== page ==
What’s Up with Ontario?
Socially conservative and populist rhetoric is taking over the airwaves in Canada’s most populated province, Ontario, now that Doug Ford has been elected premier of the province. Premier Ford, the leader of the Progressive Conservative party (PC), is bringing not only an economically conservative agenda, but also a socially conservative one, which may negatively impact Ontario children for generations to come.
The PC party won a clear majority in the 2018 provincial elections, winning 76 of the 124 seats. While many in Canada want to act as if a Donald Trump-like character could never win an election in Canada, Premier Ford is proof that these types of divisive right-wing populist candidates are also gaining popularity in Canada.
One of the most contentious issues the new Ontario government is pushing forward is dismantling the comprehensive new sex education curriculum, as well as abandoning plans to update the curriculum with a new emphasis on Indigenous knowledge and history, in response to the Truth and Reconciliation Commission’s “Calls to Action”.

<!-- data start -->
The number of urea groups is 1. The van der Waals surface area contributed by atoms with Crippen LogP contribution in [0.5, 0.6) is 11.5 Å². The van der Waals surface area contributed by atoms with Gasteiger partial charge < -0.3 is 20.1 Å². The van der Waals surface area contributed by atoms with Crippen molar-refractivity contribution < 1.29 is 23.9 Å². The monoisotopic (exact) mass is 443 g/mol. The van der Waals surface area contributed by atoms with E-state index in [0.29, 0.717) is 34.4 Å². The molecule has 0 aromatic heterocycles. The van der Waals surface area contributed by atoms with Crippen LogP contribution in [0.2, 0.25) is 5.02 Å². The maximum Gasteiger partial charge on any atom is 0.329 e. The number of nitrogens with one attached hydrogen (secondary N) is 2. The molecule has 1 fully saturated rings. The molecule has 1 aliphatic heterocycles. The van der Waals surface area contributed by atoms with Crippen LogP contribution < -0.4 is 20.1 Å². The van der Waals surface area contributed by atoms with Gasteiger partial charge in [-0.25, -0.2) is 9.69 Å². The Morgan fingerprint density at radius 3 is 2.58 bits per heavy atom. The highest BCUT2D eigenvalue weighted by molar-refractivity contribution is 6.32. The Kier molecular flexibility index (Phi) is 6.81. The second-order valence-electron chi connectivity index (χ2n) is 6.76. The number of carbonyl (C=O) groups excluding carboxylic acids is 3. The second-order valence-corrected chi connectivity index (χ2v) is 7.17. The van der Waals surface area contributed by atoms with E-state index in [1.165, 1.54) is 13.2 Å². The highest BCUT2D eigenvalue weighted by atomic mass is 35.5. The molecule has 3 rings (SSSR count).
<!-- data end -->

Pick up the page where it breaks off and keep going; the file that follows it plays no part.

Sex Education in Public Schools: Challenging & Necessary
The Ontario sex-ed curriculum was updated in 2015. With Premier Ford’s plan to scrap the 2015 curriculum Ontario will go back to a curriculum written 20 years ago. Using the 1998 curriculum means schools will no longer be required to teach about:
- online bullying
- same-sex relationships
- gender identity
In a statement, the Society of Obstetricians and Gynaecologists of Canada (SOGC) urged the Ontario government to reconsider its decision. They explain that the government must “work with health care providers, educators and other experts as well as the public to ensure a more up-to-date sexual education plan is put in place as soon as possible. SOGC members have already done a lot of work in this area through our public education website, SexandU.ca. SexandU.ca is an award-winning website dedicated to providing the most up-to-date, evidence-based, unbiased, relevant information on topics related to sexual health. [...] The site was first launched in 2001 and receives nearly 15,000 visitors per day from around the world.”